The Clear Skin Project Blog

Compassion for Acne Patients

Change in skin from August 2013 - December 2013

“If hating my skin could clear acne, I’d have glowing skin by now so please love yourself through it if you can.” I found myself reiterating this message over and over again to my little cousins with acne in hopes that their path to self-compassion towards their skin would be shorter than mine. But when my own acne took a turn for the worse in grad school, I found myself struggling to live out my own advice.

After writing a paper about the power of self-compassion for women with eating disorders, I realized that I could use self-compassion as an antidote for the shame that I felt for having acne. The three components of self-compassion as defined by Kristin Neff (2003) include: 1.) self-kindness (understanding towards oneself when experience suffering like acne) 2.) mindfulness (nonjudgmental awareness of emotions like frustration that you might experience with acne) and 3.) common humanity (viewing your own life as part of a larger whole and recognizing that many people suffer from acne). I started to find things that I loved about my physical appearance and made sure to take extra care of myself through doctor’s appointments, diet, lifestyle changes, and skin care routines (self-kindness). I had patience with myself as I navigated painful emotions like feeling vulnerable when people saw me without makeup (mindfulness). I also joined an acne support group where I found many others who could relate to my situation and we were able to mutually help one another (common humanity).

The self-compassion didn’t make my acne go away faster, but it made the experience much less painful and less isolating than it had ever been before. Finally after 16 years of on-again off-again acne, I learned the value of self-compassion. After all, my skin was doing exactly what skin should do in the presence of inflammation, too much bacteria, clogged pores, and too much oil (see Acne Basics) — acne was a logical biological response that needed my kindness and care more than my disgust. I even had some fun trying different face masks! (Check out other blog posts or follow us on social media for great face mask ideas)

In her book Self-Compassion: the proven power of being kind to yourself (2011), Dr. Kristin Neff (a self-compassion researcher) shared a study about the importance of self-compassion in acne patients. Acne participants were instructed to write compassionate phrases on cue cards to read to themselves throughout the course of a few weeks and to write themselves a compassionate letter. The intervention significantly lessened people’s feelings of depression and shame due to acne and the degree to which their acne bothered them physically (e.g., reduced sensations of burning and stinging).

If you experience shame or self-judgment due to acne, I recommend joining a support group like The Clear Skin Project’s Speak Skin forum, checking out Kristin Neff’s self-compassion resources on her website, or making a date with a dermatologist to discuss your concerns. Eventually, my acne lessened again and I walked away from the experience with a better more compassionate relationship to myself. I hope you find peace with your acne and that you feel worthy of love for the beautiful human being that you are!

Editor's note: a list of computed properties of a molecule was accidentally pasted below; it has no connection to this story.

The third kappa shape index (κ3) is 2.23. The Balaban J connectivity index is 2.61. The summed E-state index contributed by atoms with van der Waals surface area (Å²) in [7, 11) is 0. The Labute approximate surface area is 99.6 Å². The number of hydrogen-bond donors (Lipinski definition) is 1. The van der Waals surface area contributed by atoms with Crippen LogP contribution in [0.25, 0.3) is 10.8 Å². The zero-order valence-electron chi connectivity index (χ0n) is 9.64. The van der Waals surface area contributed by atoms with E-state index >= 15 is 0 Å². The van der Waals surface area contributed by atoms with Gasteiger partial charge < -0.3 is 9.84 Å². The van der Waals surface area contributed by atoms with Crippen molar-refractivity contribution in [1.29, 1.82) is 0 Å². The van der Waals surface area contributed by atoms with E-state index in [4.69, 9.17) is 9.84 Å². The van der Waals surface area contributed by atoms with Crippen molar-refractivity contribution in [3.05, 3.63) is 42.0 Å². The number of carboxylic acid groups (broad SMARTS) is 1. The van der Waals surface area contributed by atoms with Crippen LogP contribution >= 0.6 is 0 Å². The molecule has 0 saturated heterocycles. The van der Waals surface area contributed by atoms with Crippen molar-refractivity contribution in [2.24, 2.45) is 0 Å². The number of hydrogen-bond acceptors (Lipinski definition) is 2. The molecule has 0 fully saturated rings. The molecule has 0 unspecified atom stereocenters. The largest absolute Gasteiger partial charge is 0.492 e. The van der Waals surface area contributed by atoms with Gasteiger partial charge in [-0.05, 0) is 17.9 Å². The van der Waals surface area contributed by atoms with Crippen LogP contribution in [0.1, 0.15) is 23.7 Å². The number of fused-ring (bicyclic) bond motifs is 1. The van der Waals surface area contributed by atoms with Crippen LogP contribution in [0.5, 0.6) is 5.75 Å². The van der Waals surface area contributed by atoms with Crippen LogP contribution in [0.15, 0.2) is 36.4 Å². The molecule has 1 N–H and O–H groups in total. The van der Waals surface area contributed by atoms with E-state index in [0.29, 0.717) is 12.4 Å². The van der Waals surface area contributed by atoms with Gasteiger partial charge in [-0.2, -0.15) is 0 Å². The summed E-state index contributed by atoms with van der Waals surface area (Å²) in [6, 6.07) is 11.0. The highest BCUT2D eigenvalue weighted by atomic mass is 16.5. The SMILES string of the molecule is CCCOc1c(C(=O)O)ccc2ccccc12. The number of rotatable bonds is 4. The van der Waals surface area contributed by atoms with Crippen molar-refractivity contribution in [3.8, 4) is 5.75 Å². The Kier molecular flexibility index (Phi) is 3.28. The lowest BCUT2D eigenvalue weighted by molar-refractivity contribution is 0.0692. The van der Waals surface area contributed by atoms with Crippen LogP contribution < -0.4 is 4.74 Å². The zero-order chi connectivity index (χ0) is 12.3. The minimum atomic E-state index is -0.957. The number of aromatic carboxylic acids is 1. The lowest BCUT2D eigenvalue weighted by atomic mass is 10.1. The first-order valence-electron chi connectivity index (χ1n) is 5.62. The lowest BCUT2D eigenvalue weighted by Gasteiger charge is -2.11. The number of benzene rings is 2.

Acne Treatment and the Transgender Community

Some new insight in a recent article in Dermatology News explains how iPLEDGE cimagetempalte_6lassification for transgender patients can be challenging. Some of the patient considerations include changing hormone levels and childbearing potential.

Patients who wish to take isotretinoin, one of the most common acne treatments, are subject to the requirements of the iPLEDGE Program, a federally mandated computer-based risk management program. Based on gender, it is designed to eliminate fetal exposure by isotretinoin use. The program strives to ensure that no female patient starts isotretinoin therapy if pregnant and no female patient on isotretinoin therapy becomes pregnant.

At the annual meeting of the American Academy of Dermatology, Dr. Brian Ginsburg, a New York–based dermatologist, recommended modifying patient intake forms to allow the individual to self-identify gender and respecting the use of correct pronouns preferred by patients. Additionally, having “honest conversation” with patients who were previously registered on iPLEDGE regarding their gender classification is important.

 

Want to learn more? The full article by Elizabeth Mechcatie can be found here: http://www.edermatologynews.com/news/conference-news/american-academy-of-dermatology-annual-meeting/single-article/aad-transgender-patients-isotretinoin-regs-can-be-a-challenge/07c8994f5b4c08df751a7c7ab5cb65c8.html

More on iPLEDGE: https://www.ipledgeprogram.com

Honey Cinnamon Face Mask & Spot Treatment

Mix 2 tablespoons of honey with 1 teaspoon of cinnamon. Although honey can be expensive, it pales in comparison to a new pricey skincare treatment you might try and dislike. Test this out as a spot treatment on your blemishes to see how your skin responds.

Instructions: Mix 2 tablespoons of honey and a teaspoon of cinnamon to face or selected areas. Leave it on for 15 minutes and rinse with warm water or you can try leaving it on overnight as well.

About Cinnamon & Honey: Honey helps target bacteria and cinnamon has been used for centuries in maintaining healthy skin. Make sure to just use this method once a week to prevent irritation.

Let us know how it works for you!